Summer Stall in Bay Area Real Estate Markets Say Pacific Union Professionals, Sales Data
In a recent internal poll, Pacific Union real estate professionals said that summer sales activity across much of the Bay Area was slower than in years past, a result of both intense demand and constrained inventory.
More than 60 percent of our Marin County real estate professionals who responded to the survey said that business was slower from June to August than it was in the past two to three years. About half of the professionals we polled in Silicon Valley and San Francisco reported the same lag, along with 40 percent of those in Contra Costa County.
But those same professionals also expect a post-Labor Day uptick, with activity returning to levels observed last autumn.
An examination of MLS data as of Sept. 2 shows a decline in the number of single-family homes sold between June and August compared with the same time period last year in every one of Pacific Union’s Bay Area regions.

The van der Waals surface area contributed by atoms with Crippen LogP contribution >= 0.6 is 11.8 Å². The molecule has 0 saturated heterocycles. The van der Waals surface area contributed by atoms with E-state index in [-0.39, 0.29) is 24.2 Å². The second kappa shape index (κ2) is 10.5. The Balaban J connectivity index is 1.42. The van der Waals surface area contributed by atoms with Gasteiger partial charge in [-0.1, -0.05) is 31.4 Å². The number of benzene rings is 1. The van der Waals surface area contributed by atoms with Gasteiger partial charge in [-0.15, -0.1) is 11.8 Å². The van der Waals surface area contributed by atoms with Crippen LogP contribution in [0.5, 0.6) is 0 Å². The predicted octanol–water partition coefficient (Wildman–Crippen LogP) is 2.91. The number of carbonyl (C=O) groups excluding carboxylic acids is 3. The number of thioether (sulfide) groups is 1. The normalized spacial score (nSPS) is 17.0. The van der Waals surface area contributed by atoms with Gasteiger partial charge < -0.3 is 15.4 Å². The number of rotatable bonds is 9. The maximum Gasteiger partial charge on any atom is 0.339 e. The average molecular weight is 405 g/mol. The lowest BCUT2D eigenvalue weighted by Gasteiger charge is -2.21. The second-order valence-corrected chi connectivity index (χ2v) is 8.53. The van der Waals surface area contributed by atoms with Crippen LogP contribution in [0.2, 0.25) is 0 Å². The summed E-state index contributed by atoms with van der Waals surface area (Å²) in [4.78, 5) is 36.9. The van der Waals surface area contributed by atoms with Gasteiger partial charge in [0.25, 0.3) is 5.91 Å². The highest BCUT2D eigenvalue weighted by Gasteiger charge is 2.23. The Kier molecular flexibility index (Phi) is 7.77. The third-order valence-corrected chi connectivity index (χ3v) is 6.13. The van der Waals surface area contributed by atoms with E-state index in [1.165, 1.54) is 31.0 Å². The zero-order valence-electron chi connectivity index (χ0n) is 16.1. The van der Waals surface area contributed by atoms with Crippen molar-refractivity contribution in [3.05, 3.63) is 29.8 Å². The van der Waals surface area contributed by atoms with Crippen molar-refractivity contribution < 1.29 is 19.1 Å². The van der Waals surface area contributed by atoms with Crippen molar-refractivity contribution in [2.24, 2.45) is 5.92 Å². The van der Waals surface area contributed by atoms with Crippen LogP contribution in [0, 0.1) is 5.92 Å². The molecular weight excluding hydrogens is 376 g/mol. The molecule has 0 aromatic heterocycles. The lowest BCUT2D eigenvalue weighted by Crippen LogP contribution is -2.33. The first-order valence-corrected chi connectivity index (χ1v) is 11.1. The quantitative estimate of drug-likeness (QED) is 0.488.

The number of homes sold dropped by more than 20 percent, year over year, in both San Francisco and Sonoma Valley. Sales declines in our other regions ranged from nearly 13 percent in the Mid-Peninsula and Napa County to just 1.5 percent in the East Bay.
Most of our regions also saw significantly fewer single-family home listings than recorded last summer. Homes in our Silicon Valley region continued to be in short supply, with listings plummeting about 26 percent since the summer of 2013. Marin County, San Francisco, and the Mid-Peninsula saw home listings decline nearly 20 percent from the previous summer.
Pacific Union President Patrick Barber attributed the slowdown to a lack of available homes on the market, noting that some homebuyers are sitting out the action as they wait for the supply-and-demand ratio to stabilize. And as is typical in any summer, many shoppers are simply on vacation and won’t return to house hunting until school starts again.
Barber also said that many of Pacific Union’s real estate professionals expect more properties to hit the market this fall, which should provide some relief for disappointed would-be buyers who have been sidelined due to inventory conditions.
(Photo: Flickr/Brandon Doran)